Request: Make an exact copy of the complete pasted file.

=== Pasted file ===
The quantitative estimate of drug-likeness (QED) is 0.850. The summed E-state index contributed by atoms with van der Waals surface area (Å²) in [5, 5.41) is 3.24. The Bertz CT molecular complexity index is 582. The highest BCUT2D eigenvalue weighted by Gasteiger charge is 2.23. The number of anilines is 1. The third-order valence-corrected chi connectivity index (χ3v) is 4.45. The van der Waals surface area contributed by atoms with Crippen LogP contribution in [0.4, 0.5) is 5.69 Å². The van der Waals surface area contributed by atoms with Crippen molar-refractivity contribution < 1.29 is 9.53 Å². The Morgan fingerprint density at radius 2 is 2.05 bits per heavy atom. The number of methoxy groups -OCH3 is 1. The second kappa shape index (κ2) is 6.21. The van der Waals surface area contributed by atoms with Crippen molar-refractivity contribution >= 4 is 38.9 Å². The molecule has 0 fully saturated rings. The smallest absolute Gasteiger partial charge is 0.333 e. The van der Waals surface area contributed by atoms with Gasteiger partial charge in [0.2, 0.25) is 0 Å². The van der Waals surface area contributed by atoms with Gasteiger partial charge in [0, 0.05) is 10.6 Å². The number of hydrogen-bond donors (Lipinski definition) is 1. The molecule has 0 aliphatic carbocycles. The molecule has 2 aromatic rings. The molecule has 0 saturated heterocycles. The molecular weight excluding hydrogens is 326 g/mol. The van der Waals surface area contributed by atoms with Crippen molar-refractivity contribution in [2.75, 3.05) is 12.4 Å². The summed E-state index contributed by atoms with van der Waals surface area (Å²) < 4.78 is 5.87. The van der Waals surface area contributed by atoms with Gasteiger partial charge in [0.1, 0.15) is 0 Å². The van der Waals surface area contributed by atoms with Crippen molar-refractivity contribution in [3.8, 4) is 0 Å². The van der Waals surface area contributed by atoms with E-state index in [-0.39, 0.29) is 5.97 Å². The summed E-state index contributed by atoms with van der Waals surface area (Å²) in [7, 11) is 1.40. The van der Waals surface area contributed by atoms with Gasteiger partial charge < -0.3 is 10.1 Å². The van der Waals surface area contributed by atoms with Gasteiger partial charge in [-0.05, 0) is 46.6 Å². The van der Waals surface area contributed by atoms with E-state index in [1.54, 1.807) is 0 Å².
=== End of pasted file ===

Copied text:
The quantitative estimate of drug-likeness (QED) is 0.850. The summed E-state index contributed by atoms with van der Waals surface area (Å²) in [5, 5.41) is 3.24. The Bertz CT molecular complexity index is 582. The highest BCUT2D eigenvalue weighted by Gasteiger charge is 2.23. The number of anilines is 1. The third-order valence-corrected chi connectivity index (χ3v) is 4.45. The van der Waals surface area contributed by atoms with Crippen LogP contribution in [0.4, 0.5) is 5.69 Å². The van der Waals surface area contributed by atoms with Crippen molar-refractivity contribution < 1.29 is 9.53 Å². The Morgan fingerprint density at radius 2 is 2.05 bits per heavy atom. The number of methoxy groups -OCH3 is 1. The second kappa shape index (κ2) is 6.21. The van der Waals surface area contributed by atoms with Crippen molar-refractivity contribution >= 4 is 38.9 Å². The molecule has 0 fully saturated rings. The smallest absolute Gasteiger partial charge is 0.333 e. The van der Waals surface area contributed by atoms with Gasteiger partial charge in [0.2, 0.25) is 0 Å². The van der Waals surface area contributed by atoms with Gasteiger partial charge in [0, 0.05) is 10.6 Å². The number of hydrogen-bond donors (Lipinski definition) is 1. The molecule has 0 aliphatic carbocycles. The molecule has 2 aromatic rings. The molecule has 0 saturated heterocycles. The molecular weight excluding hydrogens is 326 g/mol. The van der Waals surface area contributed by atoms with Crippen molar-refractivity contribution in [2.75, 3.05) is 12.4 Å². The summed E-state index contributed by atoms with van der Waals surface area (Å²) < 4.78 is 5.87. The van der Waals surface area contributed by atoms with Gasteiger partial charge in [0.1, 0.15) is 0 Å². The van der Waals surface area contributed by atoms with Crippen molar-refractivity contribution in [3.8, 4) is 0 Å². The van der Waals surface area contributed by atoms with E-state index in [-0.39, 0.29) is 5.97 Å². The summed E-state index contributed by atoms with van der Waals surface area (Å²) in [7, 11) is 1.40. The van der Waals surface area contributed by atoms with Gasteiger partial charge < -0.3 is 10.1 Å². The van der Waals surface area contributed by atoms with Gasteiger partial charge in [-0.05, 0) is 46.6 Å². The van der Waals surface area contributed by atoms with E-state index in [1.54, 1.807) is 0 Å².